I think people will remember that this is a hard-driving business of crazy people who go all out and not necessarily in the best ways. But what I really think at the end of the day for people like myself inside is that we will reflect that it did capture the reality of the biz and things that happen in a very profoundly meaningful way.
Tom Eslinger, Worldwide Director of Digital and Social, Saatchi & Saatchi
I’ve always thought of “Mad Men” as “The Sopranos” minus the murder with square jobs. Gang mentality, betrayal, oddball affairs and this guy at the center with creative ideas to keep it all together, yet failing to do the same for himself.
“Mad Men” has a cadence that you always knew what was going to happen: assassinations, Manson murders, fashions, moon landing alongside the real “advertising” things happening like multi-national takeovers, the rise of media as a creative discipline, and uncomfortable mergers that end badly. That balance of knowing what’s going to happen and not having a clue where it’s going at the same time had me hooked every season.
I was really lucky to start my career while still in college and had professors and mentors that did their rounds on the 1960s agency circuit, like Hazel Gamec and others like P. Scott Makela and Charles Spencer Anderson that were taking advertising into cool new places in the 1990s. For me, every episode reminded me that this is the most interesting place to work ever. Still. And keep a sense of humor about the whole thing: AMC should option ‘The Awesome World of Advertising’ Tumblr blog and turn it into Mad Men 2015.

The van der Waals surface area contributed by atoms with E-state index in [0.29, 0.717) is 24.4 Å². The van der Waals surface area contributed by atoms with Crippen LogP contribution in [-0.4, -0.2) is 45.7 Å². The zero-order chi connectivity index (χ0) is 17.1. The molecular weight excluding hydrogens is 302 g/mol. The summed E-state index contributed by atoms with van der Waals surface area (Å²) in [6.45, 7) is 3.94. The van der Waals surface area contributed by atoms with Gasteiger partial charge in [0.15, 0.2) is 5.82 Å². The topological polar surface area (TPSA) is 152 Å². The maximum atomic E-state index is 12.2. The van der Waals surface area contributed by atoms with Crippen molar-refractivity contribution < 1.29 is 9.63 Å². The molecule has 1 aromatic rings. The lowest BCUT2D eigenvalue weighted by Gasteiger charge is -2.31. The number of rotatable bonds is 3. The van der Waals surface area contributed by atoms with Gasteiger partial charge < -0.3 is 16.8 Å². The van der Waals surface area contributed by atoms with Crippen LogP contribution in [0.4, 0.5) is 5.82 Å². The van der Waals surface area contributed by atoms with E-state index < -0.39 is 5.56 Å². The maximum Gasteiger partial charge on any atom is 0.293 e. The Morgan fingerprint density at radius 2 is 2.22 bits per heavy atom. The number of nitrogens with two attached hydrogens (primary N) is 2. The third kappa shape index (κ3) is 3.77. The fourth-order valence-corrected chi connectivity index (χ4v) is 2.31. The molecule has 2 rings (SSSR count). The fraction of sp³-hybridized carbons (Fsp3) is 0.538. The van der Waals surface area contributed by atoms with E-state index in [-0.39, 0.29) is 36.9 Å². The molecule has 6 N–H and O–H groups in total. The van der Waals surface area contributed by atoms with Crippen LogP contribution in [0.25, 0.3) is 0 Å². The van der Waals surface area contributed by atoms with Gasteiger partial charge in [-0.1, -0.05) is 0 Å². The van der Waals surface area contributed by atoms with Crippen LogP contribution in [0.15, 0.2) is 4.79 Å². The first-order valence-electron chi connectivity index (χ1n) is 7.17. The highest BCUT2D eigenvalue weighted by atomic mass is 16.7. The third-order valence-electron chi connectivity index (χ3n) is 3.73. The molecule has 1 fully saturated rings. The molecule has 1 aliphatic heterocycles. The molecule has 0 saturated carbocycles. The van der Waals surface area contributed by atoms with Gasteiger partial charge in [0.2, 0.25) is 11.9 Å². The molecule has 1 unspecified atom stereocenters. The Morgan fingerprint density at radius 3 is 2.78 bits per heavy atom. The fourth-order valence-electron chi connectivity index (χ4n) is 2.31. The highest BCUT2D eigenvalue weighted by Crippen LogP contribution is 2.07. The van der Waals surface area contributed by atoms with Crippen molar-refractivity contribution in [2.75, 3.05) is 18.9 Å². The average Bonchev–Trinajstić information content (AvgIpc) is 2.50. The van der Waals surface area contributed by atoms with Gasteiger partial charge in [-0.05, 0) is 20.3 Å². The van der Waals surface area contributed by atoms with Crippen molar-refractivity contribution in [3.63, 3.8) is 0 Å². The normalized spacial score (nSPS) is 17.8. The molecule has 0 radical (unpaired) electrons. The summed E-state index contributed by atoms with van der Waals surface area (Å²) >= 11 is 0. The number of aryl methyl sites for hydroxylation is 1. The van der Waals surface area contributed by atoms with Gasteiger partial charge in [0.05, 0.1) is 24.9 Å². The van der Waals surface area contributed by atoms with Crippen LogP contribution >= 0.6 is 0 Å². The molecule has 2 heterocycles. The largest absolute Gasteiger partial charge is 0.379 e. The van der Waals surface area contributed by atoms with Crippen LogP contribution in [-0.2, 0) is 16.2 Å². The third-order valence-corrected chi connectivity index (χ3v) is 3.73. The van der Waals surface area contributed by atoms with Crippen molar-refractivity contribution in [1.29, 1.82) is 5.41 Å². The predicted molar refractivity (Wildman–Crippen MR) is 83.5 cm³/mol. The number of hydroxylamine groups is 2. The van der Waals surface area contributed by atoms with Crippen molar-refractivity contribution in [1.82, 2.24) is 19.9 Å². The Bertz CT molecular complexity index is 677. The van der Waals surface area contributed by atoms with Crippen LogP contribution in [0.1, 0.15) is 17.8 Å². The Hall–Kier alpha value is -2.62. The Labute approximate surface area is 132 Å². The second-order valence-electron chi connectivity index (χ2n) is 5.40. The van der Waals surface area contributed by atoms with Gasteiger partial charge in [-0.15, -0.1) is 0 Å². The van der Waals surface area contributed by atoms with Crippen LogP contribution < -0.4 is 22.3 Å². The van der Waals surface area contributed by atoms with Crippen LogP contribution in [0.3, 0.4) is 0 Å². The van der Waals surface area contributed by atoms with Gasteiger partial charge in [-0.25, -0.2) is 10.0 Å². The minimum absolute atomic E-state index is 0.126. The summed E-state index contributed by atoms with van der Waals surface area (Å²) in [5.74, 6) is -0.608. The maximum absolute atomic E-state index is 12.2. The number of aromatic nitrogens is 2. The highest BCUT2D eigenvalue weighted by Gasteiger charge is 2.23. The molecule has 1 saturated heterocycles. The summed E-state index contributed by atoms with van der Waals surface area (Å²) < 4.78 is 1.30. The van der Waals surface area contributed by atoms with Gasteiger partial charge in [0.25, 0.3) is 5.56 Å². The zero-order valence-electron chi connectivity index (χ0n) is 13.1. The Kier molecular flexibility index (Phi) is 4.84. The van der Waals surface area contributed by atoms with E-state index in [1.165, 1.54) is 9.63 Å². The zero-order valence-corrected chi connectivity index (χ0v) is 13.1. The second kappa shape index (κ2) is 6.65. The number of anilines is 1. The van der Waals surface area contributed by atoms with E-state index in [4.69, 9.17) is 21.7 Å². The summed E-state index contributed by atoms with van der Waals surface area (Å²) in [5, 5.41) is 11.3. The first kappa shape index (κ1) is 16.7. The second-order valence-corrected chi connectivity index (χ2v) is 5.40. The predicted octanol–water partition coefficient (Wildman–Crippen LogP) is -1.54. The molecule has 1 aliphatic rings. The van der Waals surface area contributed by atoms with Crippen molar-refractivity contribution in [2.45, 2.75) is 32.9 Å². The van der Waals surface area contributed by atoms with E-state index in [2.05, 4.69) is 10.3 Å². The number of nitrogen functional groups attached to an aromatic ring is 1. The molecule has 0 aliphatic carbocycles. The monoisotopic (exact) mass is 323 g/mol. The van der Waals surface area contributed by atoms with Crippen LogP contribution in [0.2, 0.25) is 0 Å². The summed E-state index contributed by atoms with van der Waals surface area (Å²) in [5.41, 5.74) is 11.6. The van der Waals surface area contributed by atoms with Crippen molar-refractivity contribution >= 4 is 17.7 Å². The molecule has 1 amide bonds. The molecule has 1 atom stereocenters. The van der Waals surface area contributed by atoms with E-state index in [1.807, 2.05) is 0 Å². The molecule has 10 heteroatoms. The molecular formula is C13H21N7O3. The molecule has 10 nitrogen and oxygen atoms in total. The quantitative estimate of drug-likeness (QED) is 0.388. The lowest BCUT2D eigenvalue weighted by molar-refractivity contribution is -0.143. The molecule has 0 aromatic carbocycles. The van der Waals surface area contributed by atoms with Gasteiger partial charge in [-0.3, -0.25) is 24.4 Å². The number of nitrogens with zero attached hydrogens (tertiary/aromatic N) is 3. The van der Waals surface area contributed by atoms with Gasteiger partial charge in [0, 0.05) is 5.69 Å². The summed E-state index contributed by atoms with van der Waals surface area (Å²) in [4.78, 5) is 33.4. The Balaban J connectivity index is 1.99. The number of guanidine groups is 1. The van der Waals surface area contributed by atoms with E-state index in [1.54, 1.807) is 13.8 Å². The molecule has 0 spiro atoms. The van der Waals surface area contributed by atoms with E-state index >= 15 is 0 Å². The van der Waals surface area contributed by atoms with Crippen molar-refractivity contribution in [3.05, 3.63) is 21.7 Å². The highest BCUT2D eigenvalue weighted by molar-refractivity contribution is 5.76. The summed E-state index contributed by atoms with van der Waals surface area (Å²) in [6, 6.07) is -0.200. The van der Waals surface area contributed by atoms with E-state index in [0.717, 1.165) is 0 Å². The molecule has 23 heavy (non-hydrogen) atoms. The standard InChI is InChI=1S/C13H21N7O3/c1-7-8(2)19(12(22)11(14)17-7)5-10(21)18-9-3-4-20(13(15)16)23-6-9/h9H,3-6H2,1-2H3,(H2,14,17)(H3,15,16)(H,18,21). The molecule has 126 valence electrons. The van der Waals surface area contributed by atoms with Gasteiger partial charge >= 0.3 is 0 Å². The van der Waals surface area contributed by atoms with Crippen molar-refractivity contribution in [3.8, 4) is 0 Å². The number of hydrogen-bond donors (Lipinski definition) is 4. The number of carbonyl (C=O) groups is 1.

Is anything ad-related in the show still applicable today? Be absolutely brutal about getting the best, most amazing ideas in front of our clients and customers.
Susan Credle, Chief Creative Officer, Leo Burnett
The show unquestionably influenced pop culture, fashion and interior design. It would be naive to say it didn’t affect perceptions of the advertising industry.
Mahir Hossein, Senior Producer, R/GA It really “pulled back the curtain” and showed how agencies operate from the point of view of creatives, account people, and more. Of course things have changed, and the show was not always the most realistic, but a lot of what happened is applicable to our work today.
We get an RFP, we pitch, we present work to clients. Sometimes work is well received and sometimes it isn’t. The show captured the frustrations and the celebrations in a pretty real way.
Personally, it made me realize that some things never change – they just progress. For example, they worked with print-out boards for their presentations, we work with decks.
One of the real differences is technology. Can you image what Don Draper would have done if he had had the Internet? Social media? I wonder what Don Draper’s Instagram would look like.
We live in fascinating times – it’s fast paced compared to what it used to be, largely because of technology, Internet, social media, which makes information sharing real time, you get information in seconds now.